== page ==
You’ve heard the old adage, “They put their pants on one leg at a time” referring to celebrities, and how in the end they’re just people, right?
Well, as the Internet makes the world seem smaller, we’re seeing that there are other traits we share with these mere mortals we celebrate and idolize – including things we wish we didn’t have in common.
While cyberbullying is a trend we’d all love to hear less about, there’s something almost comforting in hearing that people we admire have shared the same struggles we’ve had. And our admiration and hero worship only grows when those people – people with more sway and clout than most of us can imagine – use their celebrity to shine a light on causes worthy of attention, like putting an end to cyberbullying, and using their voices to amplify the cries of the voiceless.
And in setting that example, they empower others to bravely seek their own solutions and help others do the same.
Here are a few champions to root for, along with those they just may have inspired:
The pop singer had her own experience with being bullied as a child, and now uses her celebrity to inspire kids to work together against bullying through her role as ambassador for Secret’s “Mean Stinks” campaign in 2012, and to realize they don’t have to be perfect through her contributions to Seventeen magazine’s “Love is Louder” campaign in 2011. Her book of daily affirmations, “Staying Strong: 365 Days a Year” debuted at number one on the New York Times’ Best Sellers list in late 2013.
The Game of Thrones star’s personal experience as a target of cyberbullies seems obvious inspiration for taking the lead role in the television movie “Cyberbully” this past January. As she told BreakingNews.ie, “People always say that I’m crazy on Twitter for trying to teach manners on the internet. Just in my followers, not on the internet in general,” she revealed. “And I sit there and think, ‘Well, why? Why is that crazy? You’re just a person sat behind a computer screen just like I am.’” A class in Internet manners is actually a brilliant idea – go for it, Maisie!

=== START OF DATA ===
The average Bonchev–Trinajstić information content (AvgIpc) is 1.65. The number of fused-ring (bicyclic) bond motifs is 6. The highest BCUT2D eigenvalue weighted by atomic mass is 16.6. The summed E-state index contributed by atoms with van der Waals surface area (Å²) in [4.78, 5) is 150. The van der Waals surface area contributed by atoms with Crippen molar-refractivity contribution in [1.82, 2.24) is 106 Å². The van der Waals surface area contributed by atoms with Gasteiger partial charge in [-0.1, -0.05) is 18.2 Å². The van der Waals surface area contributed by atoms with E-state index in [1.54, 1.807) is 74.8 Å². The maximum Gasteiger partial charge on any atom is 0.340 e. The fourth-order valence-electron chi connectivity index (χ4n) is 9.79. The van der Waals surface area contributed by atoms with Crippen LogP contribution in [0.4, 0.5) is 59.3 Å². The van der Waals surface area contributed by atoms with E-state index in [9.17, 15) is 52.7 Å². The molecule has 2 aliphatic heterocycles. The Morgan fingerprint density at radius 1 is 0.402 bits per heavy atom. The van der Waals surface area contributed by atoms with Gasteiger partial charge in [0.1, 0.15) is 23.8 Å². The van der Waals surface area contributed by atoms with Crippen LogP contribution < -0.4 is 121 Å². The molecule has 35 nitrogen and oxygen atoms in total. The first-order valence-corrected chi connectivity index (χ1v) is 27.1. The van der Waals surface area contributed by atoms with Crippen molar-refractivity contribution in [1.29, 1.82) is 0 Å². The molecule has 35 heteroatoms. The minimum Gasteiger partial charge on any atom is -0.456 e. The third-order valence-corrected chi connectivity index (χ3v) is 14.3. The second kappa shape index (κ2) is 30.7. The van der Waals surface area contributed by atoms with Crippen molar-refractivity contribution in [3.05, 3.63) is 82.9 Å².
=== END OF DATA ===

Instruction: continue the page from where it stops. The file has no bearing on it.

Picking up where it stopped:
Ditch the Label
Here are some sobering stats for you, courtesy of Ditch the Label’s website:
MakeBeatsNotBeatdowns.org has some US numbers for those who wish to compare. Let’s just say this is a widespread issue.
Ditch the Label is committed to changing the messages young people receive from bullies as they grow and express their individuality – because differences are easy targets for bullies. But everyone is different, and the way someone looks, acts, chooses to dress, practice spirituality, or in any other way express themselves should never result in being victimized. Until that’s common practice, they’ll keep working to make it so.
Stix & Stones
Empowered by Envision “a national education charity that provides young people with opportunities to make a difference, Stix & Stones is a resource on bullying of all kinds for young people in the UK, run by young people in the UK. While admittedly not trained in managing questions about bullying issues, their goal is to provide information, which they do well, in a very one-stop-shop way on tumblr. And as is Envision’s goal, these kids are taking action and making a difference, and that’s a beautiful thing.
The Internet is powerful place, and for every troll, cyberbully, and hater there are people determined to join forces and push back against the negative influences – both online and beyond. We have a long way to go, but it’s people and organizations like those mentioned above that give all of us hope and inspiration to keep going, and to do our part to help make the world, and the Web, a better place.
Have you had any experience with bullying or cyberbullying? Tell me what you did about it and how it helped (or didn’t) the situation.